Sensei Jamie
Instructor

For years I sat on the sidelines watching my children participate in karate at Danforth
Karate Academy.  The art captivated me and secretly I yearned to give it a try myself.  Misgivings plagued me. What if I was too old? Too inflexible? Unable to remember the moves?  Finally, at the age of 51 my family convinced me that I should go out on the limb and join Danforth Karate Academy and begin my own journey in 2005.

As I progressed through the levels, each belt achieved gave me a renewed sense of pride in my accomplishments and fueled my desire to continue to learn.  I was not intimidated by the physical work.  Perseverance is in my nature.  Mastering a new skill is easily recognisable.  Less perceptible are the attributes that
develop without a conscious effort. These elements of growth are seamlessly woven into the instruction at Danforth Karate Academy.

I am a competitive person.  Initially, I competed with others in my class, comparing my progress to theirs and judging my own progress against the measuring stick of others.  What I have learned is that I no longer use my peers as a measure of my development.  My competition
is with myself alone.  I cannot pinpoint exactly when this change happened, but somewhere along this journey a shift occurred.  What I had noticed in the black belt members all along was their willingness to share their knowledge and support others. It has not always been evident that this was not necessarily due to their innate nature, but instead, it is a level of development that is key to continued personal growth.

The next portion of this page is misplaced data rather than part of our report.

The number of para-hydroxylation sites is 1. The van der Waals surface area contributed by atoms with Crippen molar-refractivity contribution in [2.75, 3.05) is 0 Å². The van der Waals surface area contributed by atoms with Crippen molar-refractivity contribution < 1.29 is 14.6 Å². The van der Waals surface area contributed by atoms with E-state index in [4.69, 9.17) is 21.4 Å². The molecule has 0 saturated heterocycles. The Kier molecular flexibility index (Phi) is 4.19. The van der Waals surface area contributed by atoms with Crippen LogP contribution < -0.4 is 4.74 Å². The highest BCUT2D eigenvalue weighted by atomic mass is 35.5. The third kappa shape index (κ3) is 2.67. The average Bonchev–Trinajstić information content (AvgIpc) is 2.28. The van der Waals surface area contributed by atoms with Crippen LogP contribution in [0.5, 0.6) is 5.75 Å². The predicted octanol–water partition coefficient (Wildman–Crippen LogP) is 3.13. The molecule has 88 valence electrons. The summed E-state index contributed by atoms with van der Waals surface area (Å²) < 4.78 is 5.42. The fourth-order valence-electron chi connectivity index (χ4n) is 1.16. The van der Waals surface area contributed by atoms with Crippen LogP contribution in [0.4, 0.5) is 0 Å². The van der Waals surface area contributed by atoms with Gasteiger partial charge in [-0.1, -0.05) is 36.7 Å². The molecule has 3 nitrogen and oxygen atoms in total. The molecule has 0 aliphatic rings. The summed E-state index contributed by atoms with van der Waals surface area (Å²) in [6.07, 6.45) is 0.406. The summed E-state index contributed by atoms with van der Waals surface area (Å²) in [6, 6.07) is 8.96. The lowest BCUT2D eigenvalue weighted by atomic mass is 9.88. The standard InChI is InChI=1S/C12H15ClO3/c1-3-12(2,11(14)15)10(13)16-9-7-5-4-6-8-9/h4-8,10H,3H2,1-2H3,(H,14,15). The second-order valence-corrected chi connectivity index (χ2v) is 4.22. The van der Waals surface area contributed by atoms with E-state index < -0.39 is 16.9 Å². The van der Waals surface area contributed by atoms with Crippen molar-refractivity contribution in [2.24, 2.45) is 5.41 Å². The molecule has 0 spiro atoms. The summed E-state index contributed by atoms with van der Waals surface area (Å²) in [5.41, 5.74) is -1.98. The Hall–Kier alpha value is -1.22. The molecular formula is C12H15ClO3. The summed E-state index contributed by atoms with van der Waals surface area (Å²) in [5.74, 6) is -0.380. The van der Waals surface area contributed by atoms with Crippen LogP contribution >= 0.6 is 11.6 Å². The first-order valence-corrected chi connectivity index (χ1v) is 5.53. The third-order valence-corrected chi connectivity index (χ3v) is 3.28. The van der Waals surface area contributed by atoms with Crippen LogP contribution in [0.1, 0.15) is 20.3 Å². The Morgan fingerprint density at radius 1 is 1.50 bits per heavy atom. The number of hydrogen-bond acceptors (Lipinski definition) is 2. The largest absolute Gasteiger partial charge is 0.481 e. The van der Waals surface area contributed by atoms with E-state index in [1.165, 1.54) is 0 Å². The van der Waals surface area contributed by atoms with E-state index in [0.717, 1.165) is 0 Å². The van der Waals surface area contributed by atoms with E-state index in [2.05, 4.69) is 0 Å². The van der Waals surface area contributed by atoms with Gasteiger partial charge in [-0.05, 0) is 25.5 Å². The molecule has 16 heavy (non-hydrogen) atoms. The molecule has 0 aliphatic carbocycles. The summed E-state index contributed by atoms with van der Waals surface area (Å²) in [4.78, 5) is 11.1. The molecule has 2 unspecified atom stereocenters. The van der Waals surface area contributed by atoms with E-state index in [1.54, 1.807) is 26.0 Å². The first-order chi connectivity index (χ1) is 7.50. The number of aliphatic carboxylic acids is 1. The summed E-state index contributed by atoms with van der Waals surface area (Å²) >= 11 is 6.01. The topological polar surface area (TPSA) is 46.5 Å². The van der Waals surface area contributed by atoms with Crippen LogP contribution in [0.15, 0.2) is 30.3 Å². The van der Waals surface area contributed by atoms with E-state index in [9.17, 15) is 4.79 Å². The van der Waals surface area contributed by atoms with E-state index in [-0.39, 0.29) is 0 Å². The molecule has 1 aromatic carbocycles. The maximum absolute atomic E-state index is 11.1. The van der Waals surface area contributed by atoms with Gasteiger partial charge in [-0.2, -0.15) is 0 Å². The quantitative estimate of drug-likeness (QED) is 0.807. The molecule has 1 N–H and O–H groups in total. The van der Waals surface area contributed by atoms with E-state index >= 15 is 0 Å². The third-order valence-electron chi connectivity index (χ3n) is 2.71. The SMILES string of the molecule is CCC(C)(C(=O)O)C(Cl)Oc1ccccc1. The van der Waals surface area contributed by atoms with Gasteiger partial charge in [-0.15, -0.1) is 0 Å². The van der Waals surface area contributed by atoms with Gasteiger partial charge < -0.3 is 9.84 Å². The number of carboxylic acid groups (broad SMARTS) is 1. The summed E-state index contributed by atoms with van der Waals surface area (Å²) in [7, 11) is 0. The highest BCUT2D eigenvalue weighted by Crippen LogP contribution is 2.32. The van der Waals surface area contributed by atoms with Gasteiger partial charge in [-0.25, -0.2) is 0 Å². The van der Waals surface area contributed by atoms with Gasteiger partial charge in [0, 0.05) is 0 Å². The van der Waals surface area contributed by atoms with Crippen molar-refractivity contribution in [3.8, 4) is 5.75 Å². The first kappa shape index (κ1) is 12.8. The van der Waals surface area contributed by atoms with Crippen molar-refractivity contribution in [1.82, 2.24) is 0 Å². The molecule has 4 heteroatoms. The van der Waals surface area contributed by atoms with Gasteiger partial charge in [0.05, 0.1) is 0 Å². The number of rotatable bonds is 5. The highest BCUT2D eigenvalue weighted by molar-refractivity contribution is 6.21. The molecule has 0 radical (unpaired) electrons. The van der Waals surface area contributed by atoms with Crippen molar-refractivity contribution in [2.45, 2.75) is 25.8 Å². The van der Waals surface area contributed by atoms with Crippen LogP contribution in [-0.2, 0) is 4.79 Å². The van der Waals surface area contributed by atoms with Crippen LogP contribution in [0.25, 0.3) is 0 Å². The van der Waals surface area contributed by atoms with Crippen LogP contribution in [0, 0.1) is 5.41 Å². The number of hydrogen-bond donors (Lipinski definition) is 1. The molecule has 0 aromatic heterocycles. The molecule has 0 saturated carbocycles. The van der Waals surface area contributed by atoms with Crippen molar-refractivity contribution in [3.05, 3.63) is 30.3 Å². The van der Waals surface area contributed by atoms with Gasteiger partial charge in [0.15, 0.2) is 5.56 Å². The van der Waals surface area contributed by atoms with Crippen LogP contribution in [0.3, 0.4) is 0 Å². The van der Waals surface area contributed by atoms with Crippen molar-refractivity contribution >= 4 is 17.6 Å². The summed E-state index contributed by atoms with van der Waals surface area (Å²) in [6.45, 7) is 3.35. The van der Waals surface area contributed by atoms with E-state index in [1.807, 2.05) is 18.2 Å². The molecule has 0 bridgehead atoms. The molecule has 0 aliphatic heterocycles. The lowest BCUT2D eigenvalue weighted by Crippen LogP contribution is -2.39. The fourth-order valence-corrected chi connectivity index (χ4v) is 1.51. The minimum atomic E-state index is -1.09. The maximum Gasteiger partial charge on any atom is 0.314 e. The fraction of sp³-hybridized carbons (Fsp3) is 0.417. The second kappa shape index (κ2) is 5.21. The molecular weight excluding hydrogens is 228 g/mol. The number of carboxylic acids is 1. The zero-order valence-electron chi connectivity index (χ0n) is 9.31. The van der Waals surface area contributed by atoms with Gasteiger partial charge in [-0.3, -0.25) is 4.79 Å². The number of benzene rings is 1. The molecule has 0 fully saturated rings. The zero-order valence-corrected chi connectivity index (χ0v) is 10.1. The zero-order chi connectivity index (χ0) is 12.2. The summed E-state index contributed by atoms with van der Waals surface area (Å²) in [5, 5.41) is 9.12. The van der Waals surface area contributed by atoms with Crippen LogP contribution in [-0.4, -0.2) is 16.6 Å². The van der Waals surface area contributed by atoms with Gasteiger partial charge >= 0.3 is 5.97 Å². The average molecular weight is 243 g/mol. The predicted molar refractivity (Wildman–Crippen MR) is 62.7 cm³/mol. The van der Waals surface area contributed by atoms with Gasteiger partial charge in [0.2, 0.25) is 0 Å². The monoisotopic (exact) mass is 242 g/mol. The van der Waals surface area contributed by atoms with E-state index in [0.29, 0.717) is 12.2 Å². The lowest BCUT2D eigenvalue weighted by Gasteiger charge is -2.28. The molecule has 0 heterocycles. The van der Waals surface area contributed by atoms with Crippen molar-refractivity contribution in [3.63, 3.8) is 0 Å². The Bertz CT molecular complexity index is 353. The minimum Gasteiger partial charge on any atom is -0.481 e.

One of the pivotal moments of my karate experience was during the first tournament I participated in.  Representing my dojo,
Danforth Karate Academy was an honour I took seriously.  Sparring made me nervous but armed with the support of my instructors and peers, I stepped out of my comfort zone.  On the mat, I was faced with the biggest man I had ever seen!  Seriously.  Expecting to be pummelled, I was sure I could not proceed, yet
I did.  The side kick to the chest was like being shot!  I dropped to the mat in agony, sure that I was down for the count.  The encouraging voices of my karate ‘family’ drew me back to my feet. I nodded to the judges and completed the match.  I lost the match, but I gained something more valuable than a medal. I came away with an overwhelming sense of pride in myself, and the training that I had received that enabled me to find the courage to continue in a moment of physical pain and certain defeat.

As a white belt, I assumed that arriving at a black belt would be the destination of my journey.  Smile with pride, dust off my hands and on to something else. Although I have heard many times that this is just a stop along the way of a lifelong path, it has finally resonated.  The chapter may be finished, but the book is not.  I need to continue to strive to quell the urge to fight my way through, to relax and trust myself and my instructors.  It is now 2024, I will now continue my next journey at Danforth Karate Academy.